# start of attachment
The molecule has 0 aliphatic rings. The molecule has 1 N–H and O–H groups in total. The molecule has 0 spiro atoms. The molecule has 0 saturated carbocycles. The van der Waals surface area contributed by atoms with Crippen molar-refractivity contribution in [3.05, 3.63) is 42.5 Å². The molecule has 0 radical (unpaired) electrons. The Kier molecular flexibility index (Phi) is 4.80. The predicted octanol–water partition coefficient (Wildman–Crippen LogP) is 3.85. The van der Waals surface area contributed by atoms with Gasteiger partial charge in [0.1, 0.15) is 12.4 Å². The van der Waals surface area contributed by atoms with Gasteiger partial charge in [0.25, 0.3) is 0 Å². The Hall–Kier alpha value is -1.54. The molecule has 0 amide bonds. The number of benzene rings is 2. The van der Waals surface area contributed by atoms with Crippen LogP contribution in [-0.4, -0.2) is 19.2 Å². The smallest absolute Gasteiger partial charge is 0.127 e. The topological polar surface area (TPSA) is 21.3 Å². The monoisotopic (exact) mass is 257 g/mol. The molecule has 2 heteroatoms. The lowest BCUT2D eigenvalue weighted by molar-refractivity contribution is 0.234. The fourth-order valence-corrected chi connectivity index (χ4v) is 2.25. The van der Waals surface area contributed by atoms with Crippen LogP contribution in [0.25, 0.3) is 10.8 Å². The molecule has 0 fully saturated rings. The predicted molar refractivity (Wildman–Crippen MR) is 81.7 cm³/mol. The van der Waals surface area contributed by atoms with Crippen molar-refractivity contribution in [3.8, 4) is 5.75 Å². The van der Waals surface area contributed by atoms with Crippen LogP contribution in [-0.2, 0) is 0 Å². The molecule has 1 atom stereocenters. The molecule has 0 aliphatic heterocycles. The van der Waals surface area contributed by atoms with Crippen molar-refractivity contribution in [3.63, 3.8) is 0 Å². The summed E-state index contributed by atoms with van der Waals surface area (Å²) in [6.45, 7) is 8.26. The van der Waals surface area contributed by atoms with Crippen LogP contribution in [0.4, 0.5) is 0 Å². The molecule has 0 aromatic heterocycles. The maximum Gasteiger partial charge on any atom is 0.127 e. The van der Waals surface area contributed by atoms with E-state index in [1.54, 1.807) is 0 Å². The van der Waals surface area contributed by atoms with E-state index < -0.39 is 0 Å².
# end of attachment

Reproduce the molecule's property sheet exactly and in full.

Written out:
The molecule has 0 aliphatic rings. The molecule has 1 N–H and O–H groups in total. The molecule has 0 spiro atoms. The molecule has 0 saturated carbocycles. The van der Waals surface area contributed by atoms with Crippen molar-refractivity contribution in [3.05, 3.63) is 42.5 Å². The molecule has 0 radical (unpaired) electrons. The Kier molecular flexibility index (Phi) is 4.80. The predicted octanol–water partition coefficient (Wildman–Crippen LogP) is 3.85. The van der Waals surface area contributed by atoms with Gasteiger partial charge in [0.1, 0.15) is 12.4 Å². The van der Waals surface area contributed by atoms with Gasteiger partial charge in [0.25, 0.3) is 0 Å². The Hall–Kier alpha value is -1.54. The molecule has 0 amide bonds. The number of benzene rings is 2. The van der Waals surface area contributed by atoms with Crippen LogP contribution in [-0.4, -0.2) is 19.2 Å². The smallest absolute Gasteiger partial charge is 0.127 e. The topological polar surface area (TPSA) is 21.3 Å². The monoisotopic (exact) mass is 257 g/mol. The molecule has 2 heteroatoms. The lowest BCUT2D eigenvalue weighted by molar-refractivity contribution is 0.234. The fourth-order valence-corrected chi connectivity index (χ4v) is 2.25. The van der Waals surface area contributed by atoms with Crippen LogP contribution in [0.25, 0.3) is 10.8 Å². The molecule has 0 fully saturated rings. The predicted molar refractivity (Wildman–Crippen MR) is 81.7 cm³/mol. The van der Waals surface area contributed by atoms with Crippen molar-refractivity contribution in [3.8, 4) is 5.75 Å². The van der Waals surface area contributed by atoms with Crippen LogP contribution in [-0.2, 0) is 0 Å². The molecule has 1 atom stereocenters. The molecule has 0 aliphatic heterocycles. The van der Waals surface area contributed by atoms with Crippen molar-refractivity contribution in [3.63, 3.8) is 0 Å². The summed E-state index contributed by atoms with van der Waals surface area (Å²) in [6.45, 7) is 8.26. The van der Waals surface area contributed by atoms with Crippen LogP contribution in [0.4, 0.5) is 0 Å². The molecule has 0 aromatic heterocycles. The maximum Gasteiger partial charge on any atom is 0.127 e. The van der Waals surface area contributed by atoms with E-state index in [1.54, 1.807) is 0 Å². The van der Waals surface area contributed by atoms with E-state index < -0.39 is 0 Å².